WEST HARTFORD, Conn. — Republican Senate candidate Linda McMahon is campaigning on a message that Washington must address the mounting debt and growing deficit. But she's refusing to talk specifics about entitlement programs such as Social Security or Medicare while seeking the seat Democratic Sen. Chris Dodd is vacating.
"We need to strengthen our entitlement programs. There's no question about that. That has to be done outside the political arena. We need to do that in the legislative arena," the former WWE executive said in an interview with The Associated Press. "We need to have bipartisan debate."
She said that any time spent talking about specifics quickly becomes a "political football" that opponents exploit, including her Democratic rival for the Senate seat, state Attorney General Richard Blumenthal.
"We have to keep the contracts and the promises we've made to our seniors and make sure we're good on those," McMahon said on the one-year anniversary of declaring her candidacy. "These programs are moving toward insolvency, so we've got to address them in the legislative arena."
When asked about President Barack Obama's bipartisan deficit commission, which is due to make nonbinding recommendations this year how to strengthen the nation's fiscal health, she said Washington shouldn't be required to implement their ideas.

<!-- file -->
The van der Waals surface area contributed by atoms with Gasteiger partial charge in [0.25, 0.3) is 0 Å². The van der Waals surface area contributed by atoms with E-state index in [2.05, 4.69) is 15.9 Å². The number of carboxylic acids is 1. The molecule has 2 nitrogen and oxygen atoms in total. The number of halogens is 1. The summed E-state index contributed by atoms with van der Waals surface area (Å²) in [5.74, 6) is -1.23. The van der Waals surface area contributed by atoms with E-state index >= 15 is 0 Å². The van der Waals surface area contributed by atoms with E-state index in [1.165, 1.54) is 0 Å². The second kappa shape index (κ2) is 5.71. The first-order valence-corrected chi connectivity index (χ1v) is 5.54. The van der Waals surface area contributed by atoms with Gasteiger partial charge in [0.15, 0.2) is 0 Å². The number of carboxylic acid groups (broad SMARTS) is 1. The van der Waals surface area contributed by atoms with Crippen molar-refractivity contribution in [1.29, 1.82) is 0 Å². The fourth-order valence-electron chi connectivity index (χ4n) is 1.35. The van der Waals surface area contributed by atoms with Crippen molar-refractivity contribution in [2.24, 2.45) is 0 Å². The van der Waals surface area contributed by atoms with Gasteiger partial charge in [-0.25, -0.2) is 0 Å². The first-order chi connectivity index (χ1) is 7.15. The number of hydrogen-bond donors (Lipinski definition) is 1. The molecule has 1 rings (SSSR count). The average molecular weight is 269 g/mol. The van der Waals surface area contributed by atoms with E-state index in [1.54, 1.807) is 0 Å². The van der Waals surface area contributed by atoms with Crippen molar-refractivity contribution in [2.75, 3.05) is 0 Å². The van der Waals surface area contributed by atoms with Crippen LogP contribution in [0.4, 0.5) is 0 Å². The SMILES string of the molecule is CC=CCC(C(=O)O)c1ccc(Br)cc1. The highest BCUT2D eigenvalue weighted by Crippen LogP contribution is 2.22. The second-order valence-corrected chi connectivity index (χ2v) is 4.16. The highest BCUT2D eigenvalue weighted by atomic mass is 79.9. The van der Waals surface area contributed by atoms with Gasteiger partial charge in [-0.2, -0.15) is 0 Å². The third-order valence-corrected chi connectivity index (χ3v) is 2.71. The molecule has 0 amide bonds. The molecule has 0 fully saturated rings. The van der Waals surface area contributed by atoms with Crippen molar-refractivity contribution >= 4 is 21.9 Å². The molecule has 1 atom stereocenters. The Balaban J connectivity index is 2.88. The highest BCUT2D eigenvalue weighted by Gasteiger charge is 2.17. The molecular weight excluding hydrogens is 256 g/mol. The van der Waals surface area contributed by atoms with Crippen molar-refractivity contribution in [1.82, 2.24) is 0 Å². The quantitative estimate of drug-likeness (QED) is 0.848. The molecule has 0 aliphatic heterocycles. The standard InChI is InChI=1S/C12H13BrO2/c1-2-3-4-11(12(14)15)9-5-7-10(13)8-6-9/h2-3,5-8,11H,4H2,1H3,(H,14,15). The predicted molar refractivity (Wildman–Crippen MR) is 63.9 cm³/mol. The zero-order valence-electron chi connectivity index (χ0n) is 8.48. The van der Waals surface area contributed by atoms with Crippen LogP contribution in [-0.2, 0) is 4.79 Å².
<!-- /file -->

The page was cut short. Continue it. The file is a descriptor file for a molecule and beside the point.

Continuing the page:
"We've got some smart people looking at different issues," McMahon said. "I don't think you take anything at wholesale value. That's why I'm saying that you need have open debate and consideration for those really serious subjects that we have to deal with."
Obama urged Congress to create a stronger commission, whose recommendations would be binding, but lawmakers balked over fears they might be forced to cut Social Security or other entitlement programs. Instead, he appointed a group whose recommendations do not carry any requirements lawmakers act.
McMahon is turning to a Democratic president to back up her statement that now is not the time to raise taxes.
In a 1963 film clip, President John F. Kennedy looks into the camera and tells the nation that every dollar that isn't taxed helps create a job. McMahon, whose campaign is built on promises of tax cuts, released an ad Thursday with grainy clips and claims the good idea then remains a good idea now.
McMahon is narrowing the gap with Blumenthal. She has spent heavily on mail and television advertising, slicing into Blumenthal's popularity built over four decades in state politics.
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